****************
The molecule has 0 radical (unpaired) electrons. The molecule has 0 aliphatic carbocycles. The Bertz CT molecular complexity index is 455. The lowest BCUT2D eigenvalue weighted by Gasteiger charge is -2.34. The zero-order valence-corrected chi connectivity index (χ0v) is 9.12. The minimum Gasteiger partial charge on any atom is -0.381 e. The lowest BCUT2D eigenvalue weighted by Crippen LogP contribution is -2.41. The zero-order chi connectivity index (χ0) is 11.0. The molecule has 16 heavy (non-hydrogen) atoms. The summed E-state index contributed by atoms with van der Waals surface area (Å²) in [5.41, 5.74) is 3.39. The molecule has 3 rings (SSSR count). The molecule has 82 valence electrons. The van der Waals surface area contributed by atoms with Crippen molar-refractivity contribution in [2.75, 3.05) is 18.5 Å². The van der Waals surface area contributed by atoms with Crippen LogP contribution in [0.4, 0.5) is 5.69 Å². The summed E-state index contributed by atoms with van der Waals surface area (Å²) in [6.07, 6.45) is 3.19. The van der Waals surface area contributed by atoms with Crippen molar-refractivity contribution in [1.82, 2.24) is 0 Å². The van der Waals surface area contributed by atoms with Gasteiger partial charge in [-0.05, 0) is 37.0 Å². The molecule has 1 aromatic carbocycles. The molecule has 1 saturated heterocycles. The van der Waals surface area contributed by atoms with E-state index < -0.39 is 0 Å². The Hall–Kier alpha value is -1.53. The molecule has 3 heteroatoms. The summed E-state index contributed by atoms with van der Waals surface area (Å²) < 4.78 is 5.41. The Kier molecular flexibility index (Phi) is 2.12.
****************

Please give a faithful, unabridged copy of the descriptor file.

The molecule has 0 radical (unpaired) electrons. The molecule has 0 aliphatic carbocycles. The Bertz CT molecular complexity index is 455. The lowest BCUT2D eigenvalue weighted by Gasteiger charge is -2.34. The zero-order valence-corrected chi connectivity index (χ0v) is 9.12. The minimum Gasteiger partial charge on any atom is -0.381 e. The lowest BCUT2D eigenvalue weighted by Crippen LogP contribution is -2.41. The zero-order chi connectivity index (χ0) is 11.0. The molecule has 16 heavy (non-hydrogen) atoms. The summed E-state index contributed by atoms with van der Waals surface area (Å²) in [5.41, 5.74) is 3.39. The molecule has 3 rings (SSSR count). The molecule has 82 valence electrons. The van der Waals surface area contributed by atoms with Crippen molar-refractivity contribution in [2.75, 3.05) is 18.5 Å². The van der Waals surface area contributed by atoms with Crippen LogP contribution in [0.4, 0.5) is 5.69 Å². The summed E-state index contributed by atoms with van der Waals surface area (Å²) in [6.07, 6.45) is 3.19. The van der Waals surface area contributed by atoms with Crippen molar-refractivity contribution in [1.82, 2.24) is 0 Å². The van der Waals surface area contributed by atoms with Gasteiger partial charge in [-0.05, 0) is 37.0 Å². The molecule has 1 aromatic carbocycles. The molecule has 1 saturated heterocycles. The van der Waals surface area contributed by atoms with E-state index < -0.39 is 0 Å². The Hall–Kier alpha value is -1.53. The molecule has 3 heteroatoms. The summed E-state index contributed by atoms with van der Waals surface area (Å²) < 4.78 is 5.41. The Kier molecular flexibility index (Phi) is 2.12.